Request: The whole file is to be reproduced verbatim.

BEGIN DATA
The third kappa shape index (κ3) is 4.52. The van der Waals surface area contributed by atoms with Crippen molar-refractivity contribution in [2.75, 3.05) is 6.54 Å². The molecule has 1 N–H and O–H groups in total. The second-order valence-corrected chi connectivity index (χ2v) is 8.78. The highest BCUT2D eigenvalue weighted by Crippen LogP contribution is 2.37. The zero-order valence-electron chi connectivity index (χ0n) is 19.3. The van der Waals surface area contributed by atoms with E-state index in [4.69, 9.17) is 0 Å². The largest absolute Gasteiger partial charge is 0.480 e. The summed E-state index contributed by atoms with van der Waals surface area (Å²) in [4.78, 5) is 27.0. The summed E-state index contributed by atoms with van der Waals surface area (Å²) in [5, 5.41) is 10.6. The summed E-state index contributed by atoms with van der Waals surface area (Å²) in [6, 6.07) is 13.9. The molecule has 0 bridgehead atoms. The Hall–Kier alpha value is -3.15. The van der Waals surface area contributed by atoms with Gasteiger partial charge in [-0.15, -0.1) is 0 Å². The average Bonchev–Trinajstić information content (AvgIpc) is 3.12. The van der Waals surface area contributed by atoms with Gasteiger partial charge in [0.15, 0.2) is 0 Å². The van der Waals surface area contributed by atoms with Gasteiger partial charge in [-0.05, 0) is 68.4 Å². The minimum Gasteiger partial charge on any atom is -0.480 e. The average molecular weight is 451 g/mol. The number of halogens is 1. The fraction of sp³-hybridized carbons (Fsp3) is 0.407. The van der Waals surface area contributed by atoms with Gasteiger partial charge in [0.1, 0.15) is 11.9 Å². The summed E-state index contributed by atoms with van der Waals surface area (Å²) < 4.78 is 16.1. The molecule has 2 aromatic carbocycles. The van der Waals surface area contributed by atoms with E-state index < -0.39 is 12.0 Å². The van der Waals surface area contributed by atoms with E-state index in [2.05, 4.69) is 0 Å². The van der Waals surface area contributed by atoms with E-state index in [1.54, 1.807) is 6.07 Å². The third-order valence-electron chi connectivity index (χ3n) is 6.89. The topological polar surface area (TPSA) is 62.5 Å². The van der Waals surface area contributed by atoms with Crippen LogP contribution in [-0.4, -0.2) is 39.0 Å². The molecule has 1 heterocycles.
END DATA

The third kappa shape index (κ3) is 4.52. The van der Waals surface area contributed by atoms with Crippen molar-refractivity contribution in [2.75, 3.05) is 6.54 Å². The molecule has 1 N–H and O–H groups in total. The second-order valence-corrected chi connectivity index (χ2v) is 8.78. The highest BCUT2D eigenvalue weighted by Crippen LogP contribution is 2.37. The zero-order valence-electron chi connectivity index (χ0n) is 19.3. The van der Waals surface area contributed by atoms with E-state index in [4.69, 9.17) is 0 Å². The largest absolute Gasteiger partial charge is 0.480 e. The summed E-state index contributed by atoms with van der Waals surface area (Å²) in [4.78, 5) is 27.0. The summed E-state index contributed by atoms with van der Waals surface area (Å²) in [5, 5.41) is 10.6. The summed E-state index contributed by atoms with van der Waals surface area (Å²) in [6, 6.07) is 13.9. The molecule has 0 bridgehead atoms. The Hall–Kier alpha value is -3.15. The van der Waals surface area contributed by atoms with Gasteiger partial charge in [-0.15, -0.1) is 0 Å². The average Bonchev–Trinajstić information content (AvgIpc) is 3.12. The van der Waals surface area contributed by atoms with Gasteiger partial charge in [0.15, 0.2) is 0 Å². The van der Waals surface area contributed by atoms with Gasteiger partial charge in [-0.05, 0) is 68.4 Å². The minimum Gasteiger partial charge on any atom is -0.480 e. The average molecular weight is 451 g/mol. The number of halogens is 1. The fraction of sp³-hybridized carbons (Fsp3) is 0.407. The van der Waals surface area contributed by atoms with Gasteiger partial charge in [0.1, 0.15) is 11.9 Å². The summed E-state index contributed by atoms with van der Waals surface area (Å²) < 4.78 is 16.1. The molecule has 2 aromatic carbocycles. The van der Waals surface area contributed by atoms with E-state index < -0.39 is 12.0 Å². The van der Waals surface area contributed by atoms with E-state index in [2.05, 4.69) is 0 Å². The van der Waals surface area contributed by atoms with E-state index in [1.54, 1.807) is 6.07 Å². The third-order valence-electron chi connectivity index (χ3n) is 6.89. The topological polar surface area (TPSA) is 62.5 Å². The van der Waals surface area contributed by atoms with Crippen LogP contribution in [-0.4, -0.2) is 39.0 Å². The molecule has 1 heterocycles.